So I get that the left disagrees with Donald Trump’s plan to respond to the Orlando terrorist attack — and the San Bernardino shooting, and the Boston Marathon bombing, and the terrorist attacks of Sept. 11, 2001 — with a temporary moratorium on Muslim immigration to America.
I can understand all the objections to Trump’s idea. It would be hard to implement, because would-be immigrants might just lie about their religion. It might prevent the entry into America of moderate Muslims who can help combat extremist violence.
It would get the American government into the business of religious discrimination. It wouldn’t necessarily stop the terrorism, because some of the extremists are born here.
What I don’t understand, though, is what constitutes the left’s preferred alternative to Trump’s plan.
Gun control? Even The New York Times, not exactly the National Rifle Association newsletter, was reporting on its home page that, “A vast majority of guns used in 16 recent mass shootings were bought legally and with a federal background check.”
That suggests that requiring “smart” guns with some kind of fingerprint lock, or closing the “gun show loophole” that allows for private sales of guns without background checks, wouldn’t do much to solve the mass shooting problem. And unless one also wants to ban fertilizer or pressure-cooker sales, or require federal background checks for purchases of those, even solving the gun issue entirely might just push the problem toward bombs.
In Israel, terrorists have been wreaking havoc recently with kitchen knives. The death toll is smaller than in a bombing or mass shooting, but the effects on victims, their families, and the tourism economy are nonetheless severe.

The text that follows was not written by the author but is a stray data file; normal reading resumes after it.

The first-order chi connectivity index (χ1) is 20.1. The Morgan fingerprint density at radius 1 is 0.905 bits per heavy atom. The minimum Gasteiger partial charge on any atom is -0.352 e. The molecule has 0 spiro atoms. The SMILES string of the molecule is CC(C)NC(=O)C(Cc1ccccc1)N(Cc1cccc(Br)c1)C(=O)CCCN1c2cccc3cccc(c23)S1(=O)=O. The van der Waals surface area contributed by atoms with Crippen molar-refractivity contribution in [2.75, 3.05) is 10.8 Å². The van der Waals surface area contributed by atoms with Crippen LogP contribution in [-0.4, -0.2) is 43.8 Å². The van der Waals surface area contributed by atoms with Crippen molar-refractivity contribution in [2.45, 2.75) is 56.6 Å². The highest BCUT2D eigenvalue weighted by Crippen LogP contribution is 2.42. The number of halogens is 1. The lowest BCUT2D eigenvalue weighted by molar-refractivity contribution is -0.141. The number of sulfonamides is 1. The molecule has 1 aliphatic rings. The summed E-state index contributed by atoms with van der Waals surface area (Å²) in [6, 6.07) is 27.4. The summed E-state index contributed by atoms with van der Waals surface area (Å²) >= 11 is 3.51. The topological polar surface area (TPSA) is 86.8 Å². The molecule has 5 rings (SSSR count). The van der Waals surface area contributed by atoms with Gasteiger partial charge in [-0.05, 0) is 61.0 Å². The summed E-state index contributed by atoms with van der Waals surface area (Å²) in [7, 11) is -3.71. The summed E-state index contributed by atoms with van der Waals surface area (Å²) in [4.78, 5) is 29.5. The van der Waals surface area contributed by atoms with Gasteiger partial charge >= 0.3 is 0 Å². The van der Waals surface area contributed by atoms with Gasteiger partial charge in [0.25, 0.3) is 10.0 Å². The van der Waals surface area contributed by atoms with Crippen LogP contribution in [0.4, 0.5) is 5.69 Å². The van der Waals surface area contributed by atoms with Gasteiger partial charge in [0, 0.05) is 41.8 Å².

A statement from Hillary Clinton responding to the Orlando terrorist attack spoke of “defeating international terror groups, working with allies and partners to go after them wherever they are.” Sounds good to me.
But when George W. Bush tried to do this in Iraq and Afghanistan, the left accused him of dragging America into a deadly quagmire that would only create more terrorists. More than a dozen years into this war, victory doesn’t appear near.
Maybe America lacks the stomach to pursue this war with the sustained relentlessness that would be required to win it.
Clinton’s statement also spoke of “hardening our defenses at home.” Yet the city that set up the most hard defenses — New York City under the skilled and courageous leadership of Mayor Michael Bloomberg and his Police Commissioner Ray Kelly — has been met with the worst kind of derision from the left.
The New York Times ran one
separate editorials heaping contempt on Bloomberg, Kelly, and the NYPD for its surveillance programs, which the Times called unconstitutional. Columbia University honored the Associated Press with a Pulitzer Prize for its articles criticizing the NYPD’s anti-terror programs, and the Times then promptly hired away Matt Apuzzo, one of the reporters who led the AP’s anti-NYPD effort.
Columbia and the Pulitzer board also showered a separate prize on James Risen and Eric Lichtblau of the Times for their articles exposing wiretapping and cellphone data collection as a counterterrorism program at the federal level.
More mental health funding? That proposal is sometimes heard after mass shootings.
But most mentally ill individuals are nonviolent.
Sorting the nonviolent ones from the violent ones is tricky, and leftist legal groups have spent years making it harder to restrain or institutionalize people against their will.
What options are left? No politician is openly advocating simply shrugging and tolerating a certain level of terrorist violence as the price we pay for living in a free society. It’s too humbling for any politician to concede that there are some problems that can’t be solved at an acceptable price.
Or, to take some of the blame away from the politicians, it’s not a message that voters are particularly eager to hear.
Ira Stoll is editor of FutureOfCapitalism.com and author of "JFK, Conservative." Read more reports from Ira Stoll — Click Here Now.
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